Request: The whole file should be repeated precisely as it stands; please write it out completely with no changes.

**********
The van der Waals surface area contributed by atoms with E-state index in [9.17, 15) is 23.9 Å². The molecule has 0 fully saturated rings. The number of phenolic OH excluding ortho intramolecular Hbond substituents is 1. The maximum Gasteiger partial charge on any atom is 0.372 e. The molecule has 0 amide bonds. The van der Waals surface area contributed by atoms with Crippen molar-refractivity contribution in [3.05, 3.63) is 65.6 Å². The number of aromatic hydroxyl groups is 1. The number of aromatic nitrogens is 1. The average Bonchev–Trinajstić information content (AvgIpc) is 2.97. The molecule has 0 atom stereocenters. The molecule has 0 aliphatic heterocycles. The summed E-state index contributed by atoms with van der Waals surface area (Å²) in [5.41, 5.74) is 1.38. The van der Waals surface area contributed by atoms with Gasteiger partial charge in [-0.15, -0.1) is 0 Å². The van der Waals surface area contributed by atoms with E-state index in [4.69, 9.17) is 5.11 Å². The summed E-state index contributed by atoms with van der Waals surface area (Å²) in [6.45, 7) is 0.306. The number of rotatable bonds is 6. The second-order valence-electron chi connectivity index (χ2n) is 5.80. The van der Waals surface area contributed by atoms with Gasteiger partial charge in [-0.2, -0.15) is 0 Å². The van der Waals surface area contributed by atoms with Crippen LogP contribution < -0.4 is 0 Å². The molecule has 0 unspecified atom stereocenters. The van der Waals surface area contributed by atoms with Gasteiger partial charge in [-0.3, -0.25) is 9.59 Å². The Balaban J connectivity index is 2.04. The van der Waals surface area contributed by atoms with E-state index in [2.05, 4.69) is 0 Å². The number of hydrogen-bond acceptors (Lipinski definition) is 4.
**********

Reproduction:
The van der Waals surface area contributed by atoms with E-state index in [9.17, 15) is 23.9 Å². The molecule has 0 fully saturated rings. The number of phenolic OH excluding ortho intramolecular Hbond substituents is 1. The maximum Gasteiger partial charge on any atom is 0.372 e. The molecule has 0 amide bonds. The van der Waals surface area contributed by atoms with Crippen molar-refractivity contribution in [3.05, 3.63) is 65.6 Å². The number of aromatic hydroxyl groups is 1. The number of aromatic nitrogens is 1. The average Bonchev–Trinajstić information content (AvgIpc) is 2.97. The molecule has 0 atom stereocenters. The molecule has 0 aliphatic heterocycles. The summed E-state index contributed by atoms with van der Waals surface area (Å²) in [5.41, 5.74) is 1.38. The van der Waals surface area contributed by atoms with Gasteiger partial charge in [-0.15, -0.1) is 0 Å². The van der Waals surface area contributed by atoms with E-state index in [4.69, 9.17) is 5.11 Å². The summed E-state index contributed by atoms with van der Waals surface area (Å²) in [6.45, 7) is 0.306. The number of rotatable bonds is 6. The second-order valence-electron chi connectivity index (χ2n) is 5.80. The van der Waals surface area contributed by atoms with Gasteiger partial charge in [-0.2, -0.15) is 0 Å². The van der Waals surface area contributed by atoms with Crippen LogP contribution < -0.4 is 0 Å². The molecule has 0 unspecified atom stereocenters. The van der Waals surface area contributed by atoms with Gasteiger partial charge in [-0.3, -0.25) is 9.59 Å². The Balaban J connectivity index is 2.04. The van der Waals surface area contributed by atoms with E-state index in [2.05, 4.69) is 0 Å². The number of hydrogen-bond acceptors (Lipinski definition) is 4.